We're all filing into the hall for the annual bout of mutual recrimination and self-loathing known as the head's results presentation. John Baller, maths teacher and union rep, is standing outside pretending to be a souvenir seller. "Hairshirts! Whips! Burning hot coals! Please leave your self-esteem at the door!" It's a noble effort to lift spirits, but no one is smiling. The escapable fact is that St Brian's is entering its fourth year in special measures. Massage that, Dr Scarlett.
Dr Alastair Scarlett MBE strolls to his lectern looking bronzed and rested.
He has spent the summer in Los Angeles with friends he met during rehab last year. He closes his eyes, breathes deeply, smiles and begins: "That which is received must also be given. And if we do not give, how shall they receive?" We all stare at each other dumbfounded. Orlando Jones, the head of drama, drops his hip flask. The Kiwi supply teachers look up from their card game.
Scarlett is fiddling with a bit of red string wrapped round his wrist.
"Christ, John, what's going on?" I whisper to Baller. "It's a Kabbalah bracelet. He's been on one of those bloody retreats. Come back barmier than ever."
The head is rattling on about the quest for perfection and how we must shine the light of truth on our performance when someone I don't recognise interrupts him loudly. "Well let me enlighten you, Dr Scarlett. St Brian's is the worst school in the borough. And it's your fault."
Faces turn towards the speaker, a woman in her late thirties dressed in an expensive-looking beige linen trouser suit and wearing hoop earrings. John groans. It's Oriel Grier, the LEA adviser. "They call her the angel of death down at the civic centre," he says. "A troubleshooter." Apparently she's also the regional kick-boxing champion and a Shaolin kung fu instructor.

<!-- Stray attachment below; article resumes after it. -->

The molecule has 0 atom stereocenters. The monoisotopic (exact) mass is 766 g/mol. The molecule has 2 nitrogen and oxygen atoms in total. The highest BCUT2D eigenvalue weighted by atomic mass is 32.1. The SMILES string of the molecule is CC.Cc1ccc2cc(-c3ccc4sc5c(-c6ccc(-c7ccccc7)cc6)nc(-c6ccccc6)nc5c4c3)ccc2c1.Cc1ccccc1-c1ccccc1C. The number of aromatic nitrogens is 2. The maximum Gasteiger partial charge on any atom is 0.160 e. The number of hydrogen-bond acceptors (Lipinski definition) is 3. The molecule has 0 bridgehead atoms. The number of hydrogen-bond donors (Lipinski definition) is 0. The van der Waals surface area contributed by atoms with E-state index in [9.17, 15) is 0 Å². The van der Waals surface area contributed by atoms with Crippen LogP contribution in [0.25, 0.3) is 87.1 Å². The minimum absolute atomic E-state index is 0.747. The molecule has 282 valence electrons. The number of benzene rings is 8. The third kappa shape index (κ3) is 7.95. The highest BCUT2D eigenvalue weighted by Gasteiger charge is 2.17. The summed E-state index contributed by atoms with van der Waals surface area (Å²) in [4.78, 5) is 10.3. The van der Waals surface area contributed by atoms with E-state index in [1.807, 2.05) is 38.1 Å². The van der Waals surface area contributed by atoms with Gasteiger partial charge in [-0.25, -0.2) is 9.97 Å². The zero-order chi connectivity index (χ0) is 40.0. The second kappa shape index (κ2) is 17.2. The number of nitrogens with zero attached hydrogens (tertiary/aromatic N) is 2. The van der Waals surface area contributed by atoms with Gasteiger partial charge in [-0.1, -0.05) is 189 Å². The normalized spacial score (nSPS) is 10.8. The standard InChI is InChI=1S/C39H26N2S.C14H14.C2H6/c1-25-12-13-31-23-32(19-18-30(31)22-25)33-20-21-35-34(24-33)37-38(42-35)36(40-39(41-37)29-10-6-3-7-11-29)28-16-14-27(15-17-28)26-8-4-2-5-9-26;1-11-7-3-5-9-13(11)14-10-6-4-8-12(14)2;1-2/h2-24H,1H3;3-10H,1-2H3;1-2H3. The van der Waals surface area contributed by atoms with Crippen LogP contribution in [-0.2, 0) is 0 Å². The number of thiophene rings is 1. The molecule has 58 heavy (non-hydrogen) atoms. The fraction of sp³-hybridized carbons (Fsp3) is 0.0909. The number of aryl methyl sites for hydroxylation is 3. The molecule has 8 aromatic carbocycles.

Scarlett is stammering now, and, before he's finished, Oriel is on her feet. She commends us on our pass rate in the baggage-handling GNVQ but tells us the school improvement plan will have to be "revisited". Scarlett sits down and starts tugging at his bracelet. I suspect the head will be doing some revisiting of his own very soon: another trip to the Cedars-Sinai Medical Center looks imminent.
As we leave the hall I remark to John how much I envy Cynthia Thyme, the elderly needlework teacher who left last term to take up a post as tutor to the children of an army general in Colombia. "But haven't you heard," he replies. "Heard what?" "She's been kidnapped by Maoist guerrillas. Missing for five weeks now." He passes me a poster that has a picture of Cynthia holding a crocheted poncho with prison bars superimposed on top and the slogan "Cynthia Thyme: prisoner of conscience" across the top. "Amnesty International have taken up the case," John says. "And we're probably going to use her as a case study in the key stage 4 citizenship module."
It sounds terrible - but I still feel slightly envious.
Next week: Year 10 leaves town.Charity Begins: Adventures of an NQT, an edited collection of Charity's diary of her first year at St Brian's, is available from TES Books, pound;2.99. Tel: 0870 444 8633 or visit the TES Bookshop at www.tes.co.uk